Well, in conclusion, I’ve given you a very
quick look at congenital heart disease. As
I said in the beginning, this is a very complex
area that’s actually the purview of a group
of cardiologists, the pediatric cardiologists
who, again, often in conjunction with adult
cardiologists, continue to follow these patients
for their whole life, particularly where there
are residual defects, as I just mentioned
in the patient with cyanotic congenital heart
disease. There’s excellent catheter and
surgical treatment for these patients. They
all have very specific findings on physical
exam and EKGs and echos. I didn’t go into
this in great detail because it’s a whole
area of itself, but suffice it to say that
with careful thought and examination, the
adult cardiologist can usually identify these
lesions based on patient’s history and
the physical findings. And of course, this
is followed up with a number of imaging tests
- echo, CT or MRI give a beautiful map of
the lesion, often which the surgeons want
ahead of time to look at before they go in.
And the results of surgical intervention or
catheter intervention are very, very good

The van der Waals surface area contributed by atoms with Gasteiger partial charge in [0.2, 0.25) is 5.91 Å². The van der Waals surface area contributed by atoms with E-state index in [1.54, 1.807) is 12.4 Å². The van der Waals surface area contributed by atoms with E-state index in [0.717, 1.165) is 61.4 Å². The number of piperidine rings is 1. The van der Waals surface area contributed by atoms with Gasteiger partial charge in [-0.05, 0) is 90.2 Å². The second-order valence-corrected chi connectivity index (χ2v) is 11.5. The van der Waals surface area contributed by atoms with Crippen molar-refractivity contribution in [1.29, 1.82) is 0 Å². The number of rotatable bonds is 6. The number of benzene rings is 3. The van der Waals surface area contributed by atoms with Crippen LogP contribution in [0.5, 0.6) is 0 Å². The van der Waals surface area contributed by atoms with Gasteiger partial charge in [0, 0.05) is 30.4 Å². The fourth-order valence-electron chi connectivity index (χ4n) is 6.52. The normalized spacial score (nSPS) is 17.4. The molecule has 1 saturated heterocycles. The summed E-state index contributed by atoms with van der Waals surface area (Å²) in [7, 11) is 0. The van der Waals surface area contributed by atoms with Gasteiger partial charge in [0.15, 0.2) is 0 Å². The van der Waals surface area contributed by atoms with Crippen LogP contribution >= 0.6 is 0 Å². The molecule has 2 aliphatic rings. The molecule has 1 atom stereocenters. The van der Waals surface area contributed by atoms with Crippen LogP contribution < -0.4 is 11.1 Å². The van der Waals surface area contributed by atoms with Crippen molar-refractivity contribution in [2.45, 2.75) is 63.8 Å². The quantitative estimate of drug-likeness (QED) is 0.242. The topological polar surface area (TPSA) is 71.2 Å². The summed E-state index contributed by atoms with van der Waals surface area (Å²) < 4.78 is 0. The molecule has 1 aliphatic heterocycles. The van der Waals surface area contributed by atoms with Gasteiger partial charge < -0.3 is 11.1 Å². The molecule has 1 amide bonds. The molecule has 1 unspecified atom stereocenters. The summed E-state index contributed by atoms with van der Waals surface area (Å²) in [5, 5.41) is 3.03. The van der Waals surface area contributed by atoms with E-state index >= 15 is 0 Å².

for the vast majority of patients, with the
exception of the individuals with cyanotic congenital
heart disease who often continue to have disability
and problems. But, the good news is that most
individuals with congenital heart disease
actually lead long and productive lives with
minimal disability. Why? Because they’ve
had the defect closed, often in childhood,
there’s not pulmonary vascular disease,
they don’t turn blue, they function very
well. Some even are competitive athletes.
The residual problems are often in the patient
with the complex lesions that lead to cyanosis
at birth, as we talked about - the transpositions
where the aorta and pulmonary artery are reversed.
These individuals have a number of palliative
operations and they often have residual disability.
Fortunately, they’re a very small group.
The majority of patients with congenital heart
disease either have the obstructive lesions -
pulmonic stenosis and aortic stenosis, or
the holes in the heart - the ASD, the VSD.
Usually, these do extremely well with our
current therapy and often, they don’t need
cardiac surgery. Often the defects can be
closed with catheter devices. So it’s a
very good time for congenital heart disease
with the exception of the people who had cyanotic
congenital heart disease. They often require
considerable follow-up and care, and as I mentioned
before, it’s usually co-ordinated care between
the pediatric cardiologist and the adult cardiologist.